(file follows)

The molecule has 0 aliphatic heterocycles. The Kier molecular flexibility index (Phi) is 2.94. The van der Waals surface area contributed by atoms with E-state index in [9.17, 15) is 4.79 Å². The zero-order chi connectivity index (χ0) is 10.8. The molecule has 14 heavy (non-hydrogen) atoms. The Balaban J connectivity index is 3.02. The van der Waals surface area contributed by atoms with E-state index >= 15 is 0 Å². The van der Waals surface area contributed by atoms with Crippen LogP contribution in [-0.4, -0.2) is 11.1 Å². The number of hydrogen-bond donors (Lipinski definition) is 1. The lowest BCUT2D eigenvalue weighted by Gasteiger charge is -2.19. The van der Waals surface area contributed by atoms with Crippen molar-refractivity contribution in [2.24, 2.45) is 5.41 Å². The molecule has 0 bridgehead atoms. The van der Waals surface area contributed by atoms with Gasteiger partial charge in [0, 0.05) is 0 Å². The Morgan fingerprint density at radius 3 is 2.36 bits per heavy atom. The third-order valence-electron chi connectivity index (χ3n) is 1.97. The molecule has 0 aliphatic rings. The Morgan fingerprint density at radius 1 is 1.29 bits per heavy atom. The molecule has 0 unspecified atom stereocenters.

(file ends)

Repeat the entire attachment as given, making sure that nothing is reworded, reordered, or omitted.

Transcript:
The molecule has 0 aliphatic heterocycles. The Kier molecular flexibility index (Phi) is 2.94. The van der Waals surface area contributed by atoms with E-state index in [9.17, 15) is 4.79 Å². The zero-order chi connectivity index (χ0) is 10.8. The molecule has 14 heavy (non-hydrogen) atoms. The Balaban J connectivity index is 3.02. The van der Waals surface area contributed by atoms with E-state index >= 15 is 0 Å². The van der Waals surface area contributed by atoms with Crippen LogP contribution in [-0.4, -0.2) is 11.1 Å². The number of hydrogen-bond donors (Lipinski definition) is 1. The lowest BCUT2D eigenvalue weighted by Gasteiger charge is -2.19. The van der Waals surface area contributed by atoms with Crippen molar-refractivity contribution in [2.24, 2.45) is 5.41 Å². The molecule has 0 bridgehead atoms. The van der Waals surface area contributed by atoms with Gasteiger partial charge in [0, 0.05) is 0 Å². The Morgan fingerprint density at radius 3 is 2.36 bits per heavy atom. The third-order valence-electron chi connectivity index (χ3n) is 1.97. The molecule has 0 aliphatic rings. The Morgan fingerprint density at radius 1 is 1.29 bits per heavy atom. The molecule has 0 unspecified atom stereocenters.